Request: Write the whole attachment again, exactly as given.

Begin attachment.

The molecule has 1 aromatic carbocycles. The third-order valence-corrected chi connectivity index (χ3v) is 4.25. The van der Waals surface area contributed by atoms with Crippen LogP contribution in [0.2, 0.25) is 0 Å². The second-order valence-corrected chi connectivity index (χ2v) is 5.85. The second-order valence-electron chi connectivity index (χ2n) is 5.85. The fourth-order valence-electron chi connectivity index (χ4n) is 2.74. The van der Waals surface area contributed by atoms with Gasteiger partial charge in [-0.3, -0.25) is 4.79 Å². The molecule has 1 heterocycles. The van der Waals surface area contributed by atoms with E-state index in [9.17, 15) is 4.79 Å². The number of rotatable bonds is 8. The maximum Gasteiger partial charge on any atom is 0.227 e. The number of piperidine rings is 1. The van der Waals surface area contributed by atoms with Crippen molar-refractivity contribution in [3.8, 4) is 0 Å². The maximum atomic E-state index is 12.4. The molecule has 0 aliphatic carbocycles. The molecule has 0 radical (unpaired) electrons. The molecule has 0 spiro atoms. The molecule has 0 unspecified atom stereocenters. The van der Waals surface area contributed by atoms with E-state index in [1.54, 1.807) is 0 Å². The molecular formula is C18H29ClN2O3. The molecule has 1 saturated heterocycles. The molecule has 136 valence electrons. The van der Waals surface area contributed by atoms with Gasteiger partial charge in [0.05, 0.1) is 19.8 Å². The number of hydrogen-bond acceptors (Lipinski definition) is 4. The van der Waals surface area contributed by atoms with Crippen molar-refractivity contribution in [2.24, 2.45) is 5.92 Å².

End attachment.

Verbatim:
The molecule has 1 aromatic carbocycles. The third-order valence-corrected chi connectivity index (χ3v) is 4.25. The van der Waals surface area contributed by atoms with Crippen LogP contribution in [0.2, 0.25) is 0 Å². The second-order valence-corrected chi connectivity index (χ2v) is 5.85. The second-order valence-electron chi connectivity index (χ2n) is 5.85. The fourth-order valence-electron chi connectivity index (χ4n) is 2.74. The van der Waals surface area contributed by atoms with Gasteiger partial charge in [-0.3, -0.25) is 4.79 Å². The molecule has 1 heterocycles. The van der Waals surface area contributed by atoms with E-state index in [9.17, 15) is 4.79 Å². The number of rotatable bonds is 8. The maximum Gasteiger partial charge on any atom is 0.227 e. The number of piperidine rings is 1. The van der Waals surface area contributed by atoms with Crippen molar-refractivity contribution in [3.8, 4) is 0 Å². The maximum atomic E-state index is 12.4. The molecule has 0 aliphatic carbocycles. The molecule has 0 radical (unpaired) electrons. The molecule has 0 spiro atoms. The molecule has 0 unspecified atom stereocenters. The van der Waals surface area contributed by atoms with E-state index in [1.54, 1.807) is 0 Å². The molecular formula is C18H29ClN2O3. The molecule has 1 saturated heterocycles. The molecule has 136 valence electrons. The van der Waals surface area contributed by atoms with Gasteiger partial charge in [0.05, 0.1) is 19.8 Å². The number of hydrogen-bond acceptors (Lipinski definition) is 4. The van der Waals surface area contributed by atoms with Crippen molar-refractivity contribution in [2.24, 2.45) is 5.92 Å².